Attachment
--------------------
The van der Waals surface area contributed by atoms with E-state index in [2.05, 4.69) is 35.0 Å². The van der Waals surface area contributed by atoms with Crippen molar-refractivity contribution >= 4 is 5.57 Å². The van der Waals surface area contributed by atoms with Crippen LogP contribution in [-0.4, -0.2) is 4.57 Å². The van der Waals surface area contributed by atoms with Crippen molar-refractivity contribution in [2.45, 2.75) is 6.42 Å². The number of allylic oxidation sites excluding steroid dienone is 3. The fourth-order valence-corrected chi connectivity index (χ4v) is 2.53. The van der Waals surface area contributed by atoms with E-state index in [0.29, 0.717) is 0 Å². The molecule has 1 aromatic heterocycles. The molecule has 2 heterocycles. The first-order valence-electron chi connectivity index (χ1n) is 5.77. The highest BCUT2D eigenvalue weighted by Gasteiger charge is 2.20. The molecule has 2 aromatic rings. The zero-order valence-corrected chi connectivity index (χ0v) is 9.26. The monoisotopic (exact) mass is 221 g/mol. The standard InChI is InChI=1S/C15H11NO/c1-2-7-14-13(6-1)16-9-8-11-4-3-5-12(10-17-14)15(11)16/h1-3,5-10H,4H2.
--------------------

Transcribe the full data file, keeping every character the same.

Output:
The van der Waals surface area contributed by atoms with E-state index in [2.05, 4.69) is 35.0 Å². The van der Waals surface area contributed by atoms with Crippen molar-refractivity contribution >= 4 is 5.57 Å². The van der Waals surface area contributed by atoms with Crippen LogP contribution in [-0.4, -0.2) is 4.57 Å². The van der Waals surface area contributed by atoms with Crippen molar-refractivity contribution in [2.45, 2.75) is 6.42 Å². The number of allylic oxidation sites excluding steroid dienone is 3. The fourth-order valence-corrected chi connectivity index (χ4v) is 2.53. The van der Waals surface area contributed by atoms with E-state index in [0.29, 0.717) is 0 Å². The molecule has 1 aromatic heterocycles. The molecule has 2 heterocycles. The first-order valence-electron chi connectivity index (χ1n) is 5.77. The highest BCUT2D eigenvalue weighted by Gasteiger charge is 2.20. The molecule has 2 aromatic rings. The zero-order valence-corrected chi connectivity index (χ0v) is 9.26. The monoisotopic (exact) mass is 221 g/mol. The standard InChI is InChI=1S/C15H11NO/c1-2-7-14-13(6-1)16-9-8-11-4-3-5-12(10-17-14)15(11)16/h1-3,5-10H,4H2.